When I’m not writing, you can usually find me with markers in hand or my nose buried in a book. I can’t draw worth a lick, but I’m gifted at ikebana, which is the Japanese art of flower arranging. This talent was passed down to me from my grandmother who was President of the Ottawa Garden Society and Ikebana Club in Ottawa, Ontario, Canada. My mom is also very talented, and her gardens are extraordinary. I like to think I have picked up their talents.
I have been designing and selling jewelry for over 20 years. My first art job was teaching people how to work with wire and silver, but I’ve also got lots of experience with knotting techniques, macrame, fimo (polymer clay) and more. Nowadays, my hands hurt a lot because of arthritis, so I color every night. I can’t handle coloring pencils because they require pressure for shading, but I love marker art.
I’m a creative person in general and my mom has always said that it’s remarkable how I can take something that looks like trash and turn it into something beautiful.
Rachel: What advice would you share with a newly diagnosed purple butterfly?
Carrie: First of all, you are not alone! It’s 2023 and there is so much more information available to fibromyalgia patients than there was 10 years ago. It’s also encouraging to see that rheumatology convergences are starting to include more information about fibromyalgia to doctors who are starting to take it as the serious disease it is.
My experience might be different to yours, but I’ve found that doctors rarely give life advice for fibro. They issue medications, but the number one tip that fibro patients MUST know is that you MUST change your lifestyle! That includes your diet.
I don’t take medications for fibromyalgia because of med reactions to what’s on the market right now. I manage my fibromyalgia with strict lifestyle changes, which included a strict sleep routine, eating well, implementing and acknowledging limitations, and above all, PACING MYSELF. Less energy means you need to hoard your precious spoons!
Additionally, studies show that the majority of fibromyalgia patients learn from other patients, not their doctors!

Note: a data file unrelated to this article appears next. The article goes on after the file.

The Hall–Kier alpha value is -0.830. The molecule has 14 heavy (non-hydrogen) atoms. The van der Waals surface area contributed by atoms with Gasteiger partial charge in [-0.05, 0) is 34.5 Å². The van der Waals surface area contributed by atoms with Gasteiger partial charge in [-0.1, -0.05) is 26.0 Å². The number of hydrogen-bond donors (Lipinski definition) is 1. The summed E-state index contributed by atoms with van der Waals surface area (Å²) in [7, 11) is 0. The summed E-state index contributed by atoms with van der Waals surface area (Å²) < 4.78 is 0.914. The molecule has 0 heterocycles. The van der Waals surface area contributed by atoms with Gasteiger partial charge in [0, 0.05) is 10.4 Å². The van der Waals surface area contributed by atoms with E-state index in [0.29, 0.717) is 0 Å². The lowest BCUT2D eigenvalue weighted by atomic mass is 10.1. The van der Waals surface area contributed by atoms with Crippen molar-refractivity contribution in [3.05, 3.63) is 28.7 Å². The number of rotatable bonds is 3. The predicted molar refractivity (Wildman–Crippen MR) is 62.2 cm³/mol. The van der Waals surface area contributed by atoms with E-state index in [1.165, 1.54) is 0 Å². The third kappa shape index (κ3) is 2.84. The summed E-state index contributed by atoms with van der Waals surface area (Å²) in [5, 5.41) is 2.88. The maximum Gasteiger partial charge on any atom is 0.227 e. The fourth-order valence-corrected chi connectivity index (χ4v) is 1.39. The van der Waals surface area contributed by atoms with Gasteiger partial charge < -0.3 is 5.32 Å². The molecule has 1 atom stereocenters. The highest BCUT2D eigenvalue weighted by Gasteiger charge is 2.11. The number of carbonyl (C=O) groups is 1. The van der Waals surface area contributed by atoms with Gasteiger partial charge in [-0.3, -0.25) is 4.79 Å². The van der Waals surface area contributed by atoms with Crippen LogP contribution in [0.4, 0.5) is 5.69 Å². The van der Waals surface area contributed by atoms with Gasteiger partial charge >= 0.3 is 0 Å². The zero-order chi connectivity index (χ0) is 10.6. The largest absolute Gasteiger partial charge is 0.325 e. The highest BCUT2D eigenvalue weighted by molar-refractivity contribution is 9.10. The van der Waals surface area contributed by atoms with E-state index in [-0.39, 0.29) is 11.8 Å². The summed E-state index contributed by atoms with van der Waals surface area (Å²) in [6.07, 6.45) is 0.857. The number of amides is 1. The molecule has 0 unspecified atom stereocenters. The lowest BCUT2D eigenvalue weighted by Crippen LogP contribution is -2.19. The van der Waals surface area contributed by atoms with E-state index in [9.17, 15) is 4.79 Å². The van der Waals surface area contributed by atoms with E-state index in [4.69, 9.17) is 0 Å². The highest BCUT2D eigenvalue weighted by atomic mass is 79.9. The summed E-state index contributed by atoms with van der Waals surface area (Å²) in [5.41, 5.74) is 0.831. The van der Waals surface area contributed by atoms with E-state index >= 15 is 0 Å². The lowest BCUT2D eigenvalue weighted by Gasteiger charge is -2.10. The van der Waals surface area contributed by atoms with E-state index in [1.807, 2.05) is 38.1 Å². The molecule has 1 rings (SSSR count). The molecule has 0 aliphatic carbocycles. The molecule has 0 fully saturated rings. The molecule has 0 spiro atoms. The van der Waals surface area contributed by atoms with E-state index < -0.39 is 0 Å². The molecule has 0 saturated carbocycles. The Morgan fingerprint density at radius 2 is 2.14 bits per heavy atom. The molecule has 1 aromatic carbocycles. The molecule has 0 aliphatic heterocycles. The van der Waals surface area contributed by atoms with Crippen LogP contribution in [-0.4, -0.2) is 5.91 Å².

Reach out to veteran fibromyalgia patients and join some support groups. I run a group called Fibromyalgia and Ankylosing Spondylitis in Women and that group is very fun and easy going. You don’t need to have a diagnosis or even have both to join. There are loads of veteran fibro patients in this group that can help.
To newly diagnosed patients who are reading this interview or to those of you who suffer from fibro and simply want a friend who gets it, feel free to find me across these platforms:
Instagram (Books and CI): https://www.instagram.com/carriekellenberger/
Instagram for MSW: https://www.instagram.com/myseveralworlds/
Rachel: Carrie, once again I want to thank you for all that you've shared with us today. I had a lot of fun with this interview and I hope you I did too! Purple hearts and butterflies to you!
Carrie: Thanks so much for having me today, Rachel! Purple hearts and butterflies to you, my friend!
That wraps it up for this week guys! Thank you to all of my readers and followers for reading my blog today! To find more of my blogs, just click on the desired social media logo down below. Tell your friends! Tell your friends to tell their friends!
As always, till next time! Be well my friends!
2/10/2023 11:01:48 pm
2/12/2023 08:23:06 pm
Hey Carrie! I had so much fun interviewing you! We’ll have to figure out another project to do together! Thank you for all that you do too! You are such an inspiration to our community and to me. I appreciate you taking time our of your busy schedule to comment on my website. Prayers, love and gentle hugs my sweet friend!
2/11/2023 03:36:52 am
Thanks Rachel for helping the world get to know Carrie, saying that she's amazing is an understatement. Living with Fibro is hard, but, pacing yourself and learning that you are now a different person that needs to adapt what you want to do is great but instead is what your body will allow you to do...
2/12/2023 08:31:08 pm
Hi Marco! Thank you do much for reading and taking the time to comment on my article. It was my pleasure to share Carrie’s talent with everyone. I am so pleased you enjoyed the interview! I know exactly what you mean about living with Fibro. You do become a different person. In many ways I am stronger person because I deal with so much. It is so nice to be able to talk to fellow fibro friends about our condition. We need that connection, Hugs to you!
Leave a Reply.
About the author:
Rachel Barclift, has been suffering from Fibromyalgia for many years. She went to the doctor, never finding any answers for years. She went to one doctor who told her the pain was all in her head. In 2011, she finally found a doctor that believed her! She was officially diagnosed by her rheumatologist and she was so relieved! She writes blogs in hopes to help others find positivity.